This dissertation is an analysis of the cultural meeting between the Church and the Crown on the one hand, and the Sami community on the other, in a lappmark in the north of Sweden during the seventeenth century.
The authorities viewed and acted towards the Sami from the standpoint of their normative system, incorporating the political/ideological discourse that existed at this time. This was implemented by means of judicial machinery that represented the Sami as indulging in immoral sexual behavior and idolatry. This was due to the fact the authorities nurtured an interest in the different: the Sami became the Other, representing an antithesis of the authorities’ own existence. The authorities’ need to create this antithesis led to a representation of the Sami as sexually immoral and idolatrous that endured throughout the period of this research, with results that have both qualitative and quantitative foundations in two categories of crimes: those against religion, and sexual offences.
The Sami, for their part, exhibited cultural manifestations that, when detached from the court rolls’ narrative structure, clearly distinguish themselves from the normative system represented and implemented by the authorities. Conciliation in court was common amongst the Sami; their views on theft, murder or manslaughter, and sexual offences never coincided with the perspective maintained by the authorities on these issues, which was based on laws and ordinances. There were two reasons for this: the first was that the Sami did not stigmatize as criminals individuals who had committed unlawful deeds, as was the case with the authorities, who operated within the framework of the Swedish legal system; the second reason was that the Sami had other traditions concerning marriage and religious practice. The Sami interacted not only with each other, but also in relation to other groups of people outside the community, such as visiting farmers, townspeople, merchants and ironworkers. Judicial matters were raised for different reasons: to document the distribution of inheritance; to obtain remuneration for purchases on credit; to obtain a financial settlement with regard to theft; and to establish clearly the sequence of events, in cases of murder and manslaughter. This sheds light on the question of why and how the Sami made use of the possibilities afforded to them by the court, despite instances of repression to begin with, when the authorities used the court system to initiate cases against the Sami, including crimes against religion and sexual offences. The legal cases also shed light upon Sami traditions, morals and cultural expressions, which not only differed from the normative system of the authorities but also from various traditions and morals that were exhibited by the peasantry in other parts of Sweden at this time – we can thus “see into” a seventeenth-century Sami community.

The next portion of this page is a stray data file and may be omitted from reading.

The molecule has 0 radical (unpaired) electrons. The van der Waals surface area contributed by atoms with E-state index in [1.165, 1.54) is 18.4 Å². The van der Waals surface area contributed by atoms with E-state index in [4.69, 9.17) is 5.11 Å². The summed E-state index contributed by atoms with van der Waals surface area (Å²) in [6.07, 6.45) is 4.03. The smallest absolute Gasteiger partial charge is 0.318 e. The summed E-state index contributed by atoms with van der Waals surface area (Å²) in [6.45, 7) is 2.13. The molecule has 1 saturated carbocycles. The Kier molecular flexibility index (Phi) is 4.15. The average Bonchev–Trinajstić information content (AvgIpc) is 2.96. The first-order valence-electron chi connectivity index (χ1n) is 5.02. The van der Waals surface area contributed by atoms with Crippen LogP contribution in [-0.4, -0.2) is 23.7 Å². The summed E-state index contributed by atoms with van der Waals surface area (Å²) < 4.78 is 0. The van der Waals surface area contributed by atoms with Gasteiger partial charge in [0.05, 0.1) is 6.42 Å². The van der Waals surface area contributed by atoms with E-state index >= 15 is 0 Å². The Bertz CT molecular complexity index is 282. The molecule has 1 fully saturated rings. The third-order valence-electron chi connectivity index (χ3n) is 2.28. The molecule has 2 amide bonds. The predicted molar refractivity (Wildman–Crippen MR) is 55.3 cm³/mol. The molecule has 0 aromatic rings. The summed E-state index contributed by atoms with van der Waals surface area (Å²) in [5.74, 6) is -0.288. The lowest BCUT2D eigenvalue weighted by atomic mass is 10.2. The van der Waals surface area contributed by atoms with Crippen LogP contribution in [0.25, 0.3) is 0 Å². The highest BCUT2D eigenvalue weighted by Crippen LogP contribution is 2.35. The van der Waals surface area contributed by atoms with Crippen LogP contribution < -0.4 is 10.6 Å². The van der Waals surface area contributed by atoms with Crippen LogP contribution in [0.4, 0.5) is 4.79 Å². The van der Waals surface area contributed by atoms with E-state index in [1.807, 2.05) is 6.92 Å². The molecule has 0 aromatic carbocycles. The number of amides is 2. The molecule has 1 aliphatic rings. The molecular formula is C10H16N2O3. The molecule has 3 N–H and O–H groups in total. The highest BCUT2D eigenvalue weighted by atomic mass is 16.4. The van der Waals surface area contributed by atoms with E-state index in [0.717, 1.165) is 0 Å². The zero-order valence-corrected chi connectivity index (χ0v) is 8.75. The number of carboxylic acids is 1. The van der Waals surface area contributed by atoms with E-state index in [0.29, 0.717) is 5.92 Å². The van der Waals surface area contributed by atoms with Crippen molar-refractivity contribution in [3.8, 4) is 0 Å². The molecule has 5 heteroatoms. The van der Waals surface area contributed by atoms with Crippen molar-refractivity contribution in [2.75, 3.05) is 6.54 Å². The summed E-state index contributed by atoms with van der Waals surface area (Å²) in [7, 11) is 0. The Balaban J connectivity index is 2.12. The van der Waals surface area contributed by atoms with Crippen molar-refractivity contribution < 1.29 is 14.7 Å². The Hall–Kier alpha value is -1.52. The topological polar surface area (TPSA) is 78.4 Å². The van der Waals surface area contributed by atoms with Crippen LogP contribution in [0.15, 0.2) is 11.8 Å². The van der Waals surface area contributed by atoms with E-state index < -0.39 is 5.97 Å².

The authorities represented repression and control, with the result that the Sami became the Other. However, the Sami interacted both within and beyond their own community. This provides us with information about traditions and morals, which seem to have been characteristic in terms of Sami culture, whilst at the same time differing from the type of behaviour the authorities desired.
The survey includes theoretical perspectives used by sociologist Stuart Hall, philosophers Michel Foucault and Paul Ricoeur, literary scientist and cultural theorist Homi K. Bhabha, and others, as well as theories proposed by literary scientists Ania Loomba and Edward Said, as well as cultural theorist and literary scientist Robert J. C. Young.
2004. , 237 p.
History, Sami History, Early Modern History, Cultural Meeting, Sami Culture, Sami, Representation, Discourse, Power, The Other